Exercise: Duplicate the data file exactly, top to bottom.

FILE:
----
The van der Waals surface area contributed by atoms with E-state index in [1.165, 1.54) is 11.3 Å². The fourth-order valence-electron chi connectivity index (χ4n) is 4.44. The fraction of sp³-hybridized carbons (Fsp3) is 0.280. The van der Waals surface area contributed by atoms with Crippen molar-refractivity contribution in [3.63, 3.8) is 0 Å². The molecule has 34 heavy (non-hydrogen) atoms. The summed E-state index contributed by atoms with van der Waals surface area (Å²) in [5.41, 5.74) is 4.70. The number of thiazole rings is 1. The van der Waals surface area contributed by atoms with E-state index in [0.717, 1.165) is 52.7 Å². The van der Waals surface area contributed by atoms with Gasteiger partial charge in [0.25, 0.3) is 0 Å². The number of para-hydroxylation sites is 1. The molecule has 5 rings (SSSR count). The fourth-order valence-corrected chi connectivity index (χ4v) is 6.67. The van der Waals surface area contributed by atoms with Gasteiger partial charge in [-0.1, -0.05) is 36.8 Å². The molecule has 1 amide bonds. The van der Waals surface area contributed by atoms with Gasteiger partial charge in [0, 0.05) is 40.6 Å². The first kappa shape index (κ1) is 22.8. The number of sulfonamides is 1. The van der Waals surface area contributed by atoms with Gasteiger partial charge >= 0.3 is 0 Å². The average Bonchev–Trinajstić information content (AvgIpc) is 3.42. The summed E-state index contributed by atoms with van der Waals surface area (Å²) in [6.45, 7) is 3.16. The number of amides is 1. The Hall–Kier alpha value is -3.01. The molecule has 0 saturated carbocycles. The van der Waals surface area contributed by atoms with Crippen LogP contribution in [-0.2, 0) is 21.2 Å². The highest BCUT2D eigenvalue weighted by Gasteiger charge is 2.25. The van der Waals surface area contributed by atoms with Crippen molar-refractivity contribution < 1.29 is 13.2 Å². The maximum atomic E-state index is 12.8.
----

The van der Waals surface area contributed by atoms with E-state index in [1.165, 1.54) is 11.3 Å². The fourth-order valence-electron chi connectivity index (χ4n) is 4.44. The fraction of sp³-hybridized carbons (Fsp3) is 0.280. The van der Waals surface area contributed by atoms with Crippen molar-refractivity contribution in [3.63, 3.8) is 0 Å². The molecule has 34 heavy (non-hydrogen) atoms. The summed E-state index contributed by atoms with van der Waals surface area (Å²) in [5.41, 5.74) is 4.70. The number of thiazole rings is 1. The van der Waals surface area contributed by atoms with E-state index in [0.717, 1.165) is 52.7 Å². The van der Waals surface area contributed by atoms with Gasteiger partial charge in [0.25, 0.3) is 0 Å². The number of para-hydroxylation sites is 1. The molecule has 5 rings (SSSR count). The fourth-order valence-corrected chi connectivity index (χ4v) is 6.67. The van der Waals surface area contributed by atoms with Gasteiger partial charge in [-0.1, -0.05) is 36.8 Å². The molecule has 1 amide bonds. The van der Waals surface area contributed by atoms with Gasteiger partial charge in [0, 0.05) is 40.6 Å². The first kappa shape index (κ1) is 22.8. The number of sulfonamides is 1. The van der Waals surface area contributed by atoms with Gasteiger partial charge >= 0.3 is 0 Å². The average Bonchev–Trinajstić information content (AvgIpc) is 3.42. The summed E-state index contributed by atoms with van der Waals surface area (Å²) in [6.45, 7) is 3.16. The number of amides is 1. The Hall–Kier alpha value is -3.01. The molecule has 0 saturated carbocycles. The van der Waals surface area contributed by atoms with Crippen LogP contribution in [-0.2, 0) is 21.2 Å². The highest BCUT2D eigenvalue weighted by Gasteiger charge is 2.25. The van der Waals surface area contributed by atoms with Crippen molar-refractivity contribution < 1.29 is 13.2 Å². The maximum atomic E-state index is 12.8.